I watch the light rail come to a stop on Pacific Avenue, and notice a break in the steady flow of disembarking passengers. It takes a few moments to realize the cause of the holdup: a man dressed as a building struggles to angle himself out the door, aided by fellow passengers who attempt to push down the foam of the unwieldy costume. Carrying a handmade sign and a crate of shoe-shining paraphernalia, he lifts the sign and offers a cheery wave as he spots me across the street. This must be Gabriel Brown.
I sat down on the makeshift seat of stacked crates for a quick shoe shine and to hear his story.
Brown is a native of Spokane and a Washington State University graduate who discovered he loved working with his hands during the time he spent at his first job in a shoe-repair shop. A visit to the Washington State History Museum’s latest exhibit, “Hope in Hard Times: Washington During the Great Depression,” and his own work in shoe repair inspired Brown to create a living image of the city and begin shining shoes during these rough economic times.
An intrepid artist, activist and shoe cobbler, Brown is familiar with being down on luck, having been laid off from four jobs in the past few years. He decided to dress like City Hall because “It is the most beautiful historic building in town, and it’s empty,” he says. “It needed a job.”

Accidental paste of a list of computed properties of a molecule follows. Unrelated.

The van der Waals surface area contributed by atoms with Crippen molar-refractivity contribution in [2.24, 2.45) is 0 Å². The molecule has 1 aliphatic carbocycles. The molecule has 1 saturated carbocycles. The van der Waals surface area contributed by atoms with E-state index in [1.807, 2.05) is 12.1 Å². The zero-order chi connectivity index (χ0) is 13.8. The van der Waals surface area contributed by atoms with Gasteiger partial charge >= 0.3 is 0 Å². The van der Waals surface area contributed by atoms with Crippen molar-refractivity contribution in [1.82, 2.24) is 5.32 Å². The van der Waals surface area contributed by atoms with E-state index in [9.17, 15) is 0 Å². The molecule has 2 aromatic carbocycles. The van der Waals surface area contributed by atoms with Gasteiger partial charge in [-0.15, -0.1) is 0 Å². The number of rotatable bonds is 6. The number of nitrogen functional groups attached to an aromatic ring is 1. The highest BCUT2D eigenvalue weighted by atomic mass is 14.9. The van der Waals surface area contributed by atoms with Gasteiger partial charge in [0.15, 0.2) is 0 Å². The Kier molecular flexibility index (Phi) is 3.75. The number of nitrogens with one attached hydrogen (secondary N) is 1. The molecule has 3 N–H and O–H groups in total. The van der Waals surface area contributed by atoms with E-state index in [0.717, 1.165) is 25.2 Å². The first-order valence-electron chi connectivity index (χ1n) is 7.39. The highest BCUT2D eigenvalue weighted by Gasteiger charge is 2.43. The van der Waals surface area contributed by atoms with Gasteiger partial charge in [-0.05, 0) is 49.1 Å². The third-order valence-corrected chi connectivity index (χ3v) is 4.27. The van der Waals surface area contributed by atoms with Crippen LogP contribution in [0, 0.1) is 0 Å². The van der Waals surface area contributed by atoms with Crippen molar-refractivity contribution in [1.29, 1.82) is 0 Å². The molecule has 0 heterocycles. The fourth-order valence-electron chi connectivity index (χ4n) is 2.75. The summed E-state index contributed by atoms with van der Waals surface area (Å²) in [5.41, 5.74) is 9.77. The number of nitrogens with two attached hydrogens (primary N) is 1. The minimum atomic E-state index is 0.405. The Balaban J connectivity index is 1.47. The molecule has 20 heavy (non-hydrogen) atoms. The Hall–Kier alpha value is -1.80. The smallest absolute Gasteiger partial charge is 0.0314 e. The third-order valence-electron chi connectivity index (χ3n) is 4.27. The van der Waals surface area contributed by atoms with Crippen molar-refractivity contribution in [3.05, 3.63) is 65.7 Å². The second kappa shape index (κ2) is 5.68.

He sets up shop for the “Hard Times Shoe Shines” project for hour-long morning shifts, often shining shoes for the homeless who frequent the downtown area.
Brown has gathered some neat stories. Like the time a man looked at him, straight-faced, and said, “Well, at least you have a roof over your head.” Brown wasn’t sure whether to laugh or cry.
Brown fiercely opposes the mass production of “disposable” shoes from mega corporations such as Nike, and is eager to increase public awareness of the social and environmental ramifications of such products. He suggests seeking out the small shoe companies left in the U.S. While the cost may be high, the shoe will be an investment that will last you for decades, he says. His own shoes are from Goodwill.
While money may be tight, Brown is “as happy as he could possibly be.” He lives at a local gallery and does graphic design for the Museum of Glass, serves on the PTA at his 9-year-old daughter’s school and also teaches art after school. His goal for his City Hall-wearing shoe-shining project is to bring a smile to faces at a time when many people don’t feel like they have much to smile about. “I’ve even made the light rail driver laugh, which isn’t easy to do,” he says.
Brown doesn’t have a specific ending date for the project. If you don’t catch him outside the museum, you can find him at gabrielbrown.net.